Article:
Q & A with J.L. Powers: THIS THING CALLED THE FUTURE

 

High-res Cover This Thing Call the Future-SMALLI have the great pleasure to introduce J.L. Powers and her wonderful book This Thing Called the Future. I saw several drafts of this story and am so glad to see it in print. Powers’ books are exactly what I enjoyed reading as a young adult. She tackles the tough questions and makes her readers think.

AOB: What is the title of your book?

JL Powers: This Thing Called the Future

AOB: Where is it set?

JL Powers: ost-apartheid South Africa

AOB: In 70 words or less, provide a succinct plot description of your story.

JL Powers: Set in modern-day South Africa, the story follows Khosi, a 14-year-old girl faced with a slew of extraordinary circumstances: falling in love, getting stalked by a shapeshifter,  a local witch targeting her and her family for extinction, and losing a loved one to AIDS.

AOB: How are you connected to the setting of your story?

JL Powers: I first traveled to Africa by mistake when I was 19. I had intended to work with street gangs in New York but the agency I applied to work with decided to send me to Kenya instead, to work with street kids. I fell in love with the continent and ended up earning two graduate degrees in African history. At some point, I settled on South Africa as my main region of interest, and the Zulu people as the people I wanted to get to know and learn about their history. So I learned Zulu and spent time living in South Africa with local Zulu families.

AOB: What inspired you to write this story?

JL Powers: While I was living in South Africa, I found myself fascinated with several aspects of life there that were truly different from American life. I became fascinated with how involved traditional healers (sangomas) were in people’s medical problems. They are so involved, and so common, that some AIDS organizations work with sangomas to make sure that HIV-positive people are taking their anti-retroviral medications, the medicines that keep HIV-positive people alive. I found that really interesting. I decided to write the book when three things became absolutely fascinating to me: 1) the fact that many people are more likely to seek medical treatment from a sangoma than a medical doctor (or they will seek treatment from both a sangoma and a doctor at the same time); 2) the problem of witchcraft; and 3) how common it is for older men to have young girls as girlfriends (they are called sugar daddies).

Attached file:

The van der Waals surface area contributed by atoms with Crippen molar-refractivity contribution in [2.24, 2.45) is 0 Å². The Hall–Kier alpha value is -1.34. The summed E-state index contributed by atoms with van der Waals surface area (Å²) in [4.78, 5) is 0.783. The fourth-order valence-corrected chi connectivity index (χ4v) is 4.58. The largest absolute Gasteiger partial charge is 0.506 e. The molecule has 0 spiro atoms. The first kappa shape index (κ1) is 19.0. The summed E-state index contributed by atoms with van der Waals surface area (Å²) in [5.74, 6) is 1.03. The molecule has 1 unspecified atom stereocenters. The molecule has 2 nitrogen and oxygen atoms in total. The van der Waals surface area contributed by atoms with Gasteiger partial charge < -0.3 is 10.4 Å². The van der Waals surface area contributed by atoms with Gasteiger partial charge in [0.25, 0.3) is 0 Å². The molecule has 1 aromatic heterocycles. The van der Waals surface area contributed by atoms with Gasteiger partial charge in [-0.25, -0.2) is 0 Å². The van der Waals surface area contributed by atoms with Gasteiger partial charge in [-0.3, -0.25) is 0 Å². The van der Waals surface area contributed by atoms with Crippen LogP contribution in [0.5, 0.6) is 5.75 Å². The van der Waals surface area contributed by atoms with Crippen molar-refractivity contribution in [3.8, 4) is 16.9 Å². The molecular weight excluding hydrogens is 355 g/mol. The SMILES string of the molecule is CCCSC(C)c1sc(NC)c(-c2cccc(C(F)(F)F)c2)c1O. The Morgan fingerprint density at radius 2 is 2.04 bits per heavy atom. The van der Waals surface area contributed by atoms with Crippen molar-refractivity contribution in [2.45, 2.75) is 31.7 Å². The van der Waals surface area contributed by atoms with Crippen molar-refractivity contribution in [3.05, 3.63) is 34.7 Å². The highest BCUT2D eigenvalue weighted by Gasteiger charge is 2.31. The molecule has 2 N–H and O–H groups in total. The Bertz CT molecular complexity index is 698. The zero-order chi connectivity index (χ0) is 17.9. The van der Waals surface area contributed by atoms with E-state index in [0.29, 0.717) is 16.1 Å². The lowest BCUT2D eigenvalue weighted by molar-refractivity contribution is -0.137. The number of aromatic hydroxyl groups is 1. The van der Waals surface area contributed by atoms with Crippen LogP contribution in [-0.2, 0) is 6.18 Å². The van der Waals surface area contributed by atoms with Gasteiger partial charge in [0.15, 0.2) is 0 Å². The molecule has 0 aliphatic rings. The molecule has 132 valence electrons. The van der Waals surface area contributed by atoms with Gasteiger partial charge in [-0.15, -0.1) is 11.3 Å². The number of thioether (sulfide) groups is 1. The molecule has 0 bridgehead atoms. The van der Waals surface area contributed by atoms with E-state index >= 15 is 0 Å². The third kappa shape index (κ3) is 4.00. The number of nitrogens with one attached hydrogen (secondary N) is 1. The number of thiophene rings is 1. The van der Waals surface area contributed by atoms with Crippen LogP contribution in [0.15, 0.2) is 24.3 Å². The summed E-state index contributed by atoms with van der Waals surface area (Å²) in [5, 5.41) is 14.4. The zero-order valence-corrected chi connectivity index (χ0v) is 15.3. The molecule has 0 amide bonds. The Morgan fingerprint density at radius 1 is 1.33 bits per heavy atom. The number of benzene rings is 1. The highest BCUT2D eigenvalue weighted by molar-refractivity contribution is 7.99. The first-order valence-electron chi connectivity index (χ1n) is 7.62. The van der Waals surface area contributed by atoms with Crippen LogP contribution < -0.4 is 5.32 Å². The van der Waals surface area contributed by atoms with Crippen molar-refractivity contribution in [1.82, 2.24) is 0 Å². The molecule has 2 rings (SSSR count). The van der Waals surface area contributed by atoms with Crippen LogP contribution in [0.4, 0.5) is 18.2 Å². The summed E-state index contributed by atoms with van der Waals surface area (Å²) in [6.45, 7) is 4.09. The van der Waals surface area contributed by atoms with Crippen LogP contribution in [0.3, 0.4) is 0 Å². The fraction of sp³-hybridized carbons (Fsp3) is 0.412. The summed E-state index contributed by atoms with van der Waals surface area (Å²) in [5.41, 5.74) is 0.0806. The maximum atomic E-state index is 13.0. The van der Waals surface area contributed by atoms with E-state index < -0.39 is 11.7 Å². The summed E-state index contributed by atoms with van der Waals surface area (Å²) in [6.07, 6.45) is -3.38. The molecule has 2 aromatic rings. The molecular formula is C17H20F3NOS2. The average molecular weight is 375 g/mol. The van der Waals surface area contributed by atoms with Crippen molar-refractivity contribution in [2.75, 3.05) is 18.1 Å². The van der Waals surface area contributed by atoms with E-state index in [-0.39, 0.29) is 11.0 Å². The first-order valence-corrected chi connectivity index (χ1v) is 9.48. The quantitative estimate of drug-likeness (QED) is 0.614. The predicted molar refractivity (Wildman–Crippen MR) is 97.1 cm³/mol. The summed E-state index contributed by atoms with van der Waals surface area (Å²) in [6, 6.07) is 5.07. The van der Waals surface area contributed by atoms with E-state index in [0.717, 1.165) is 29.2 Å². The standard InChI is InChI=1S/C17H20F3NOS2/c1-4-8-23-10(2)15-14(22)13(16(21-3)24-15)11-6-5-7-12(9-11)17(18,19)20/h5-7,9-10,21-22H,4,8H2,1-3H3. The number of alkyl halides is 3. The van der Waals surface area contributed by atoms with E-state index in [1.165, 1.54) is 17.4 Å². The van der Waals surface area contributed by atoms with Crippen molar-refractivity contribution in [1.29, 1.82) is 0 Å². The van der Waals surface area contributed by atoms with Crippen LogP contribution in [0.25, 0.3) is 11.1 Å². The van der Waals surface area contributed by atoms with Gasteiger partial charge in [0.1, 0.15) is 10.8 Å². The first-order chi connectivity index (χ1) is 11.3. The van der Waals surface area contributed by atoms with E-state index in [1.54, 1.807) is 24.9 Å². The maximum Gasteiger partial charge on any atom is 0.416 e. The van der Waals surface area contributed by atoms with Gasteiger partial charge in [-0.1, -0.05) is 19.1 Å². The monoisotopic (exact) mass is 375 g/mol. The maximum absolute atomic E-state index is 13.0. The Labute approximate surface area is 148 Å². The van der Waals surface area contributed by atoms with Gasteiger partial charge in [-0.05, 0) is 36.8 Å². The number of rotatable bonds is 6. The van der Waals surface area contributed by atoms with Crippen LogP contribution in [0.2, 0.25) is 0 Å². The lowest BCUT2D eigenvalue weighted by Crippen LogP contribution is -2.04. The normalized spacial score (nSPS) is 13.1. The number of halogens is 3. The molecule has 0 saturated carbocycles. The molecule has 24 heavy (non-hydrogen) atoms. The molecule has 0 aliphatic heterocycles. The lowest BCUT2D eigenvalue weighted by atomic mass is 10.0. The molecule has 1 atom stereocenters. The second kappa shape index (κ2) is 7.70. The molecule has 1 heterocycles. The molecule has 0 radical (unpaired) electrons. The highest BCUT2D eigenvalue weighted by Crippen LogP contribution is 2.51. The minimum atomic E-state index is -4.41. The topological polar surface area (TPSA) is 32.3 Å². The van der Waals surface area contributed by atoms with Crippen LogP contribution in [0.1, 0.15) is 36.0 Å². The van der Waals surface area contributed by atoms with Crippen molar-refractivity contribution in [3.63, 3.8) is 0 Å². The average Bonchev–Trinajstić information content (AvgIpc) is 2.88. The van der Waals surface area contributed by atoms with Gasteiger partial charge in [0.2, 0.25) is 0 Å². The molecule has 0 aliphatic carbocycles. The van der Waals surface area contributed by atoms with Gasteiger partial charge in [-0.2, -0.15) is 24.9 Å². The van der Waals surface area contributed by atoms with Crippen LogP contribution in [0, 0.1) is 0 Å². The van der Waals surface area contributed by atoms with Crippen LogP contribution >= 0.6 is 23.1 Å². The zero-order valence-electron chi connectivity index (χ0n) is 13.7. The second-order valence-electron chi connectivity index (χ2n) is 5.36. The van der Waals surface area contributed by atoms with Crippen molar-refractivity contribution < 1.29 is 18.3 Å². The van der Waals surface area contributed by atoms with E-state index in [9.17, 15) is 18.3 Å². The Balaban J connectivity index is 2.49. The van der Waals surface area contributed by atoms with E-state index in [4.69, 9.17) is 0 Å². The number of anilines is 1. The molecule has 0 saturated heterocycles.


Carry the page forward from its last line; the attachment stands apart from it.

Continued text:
AOB: What was the biggest challenge you had writing your story? How did you overcome it?

JL Powers: Because I am not African, it isn’t easy for me to always understand the spiritual point of view from which an African young girl approaches the world. My character sees the spiritual world; her ancestors—that is, her dead grandfather in particular—speak to her out loud and also make appearances in her dreams that end up having consequences in real life; a witch has put a curse on her and her family. I really had to submerge my own grew-up-in-a-Christian-family-am-now-an-American-agnostic world view in order to write it.

AOB: What other YA/MG books have you written? Are any of them set outside of the United States? If so, which ones and where? What are these stories about?

JL Powers: My first novel, The Confessional, is set on the U.S.-Mexico Border. It’s something of a murder mystery, though it also delves deeply into the racial politics of the Border, where Mexicans are seen as inferior, even by many Mexican-Americans. It is a story of faith, friendship, and violence, and follows a very brief (4 day) period in the lives of six young men whose friend gets murdered in what appears to be a racially motivated event.

J.L. Powers headshot3AOB: What kind of story can we expect next from you? Is it set outside of the United States? If so, where? And what is it about?

JL Powers: Actually, I am currently working on a psychothriller set in New Mexico.

AOB: What else would you like us to know about you or your story?

JL Powers: I love that it’s being called an alternative fantasy! But even though I love that, I want to remind readers that it’s just the way people live in South Africa—it isn’t magical realism, it’s just reality.

AOB: Can you remember the first book that made an impact on you? And why?

JL Powers: The first book that made an impact on me was the first book I remember reading by myself. It was a picture book biography of Harriet Tubman, an escaped slave from the American South known as “Moses” to her people because she kept returning and helping more slaves escape to Canada via the “Underground Railroad.” Not only was I proud of reading it all by myself, but Tubman’s story captured both my creative imagination and my moral imagination. I think it’s no surprise, therefore, that I gravitate towards books with real depth and meaning, so-called “serious” literature.

For more information about J.L. Powers and other books she has written, click here.

Thank you for joining us J.L. Powers! We look forward to your next book!

 

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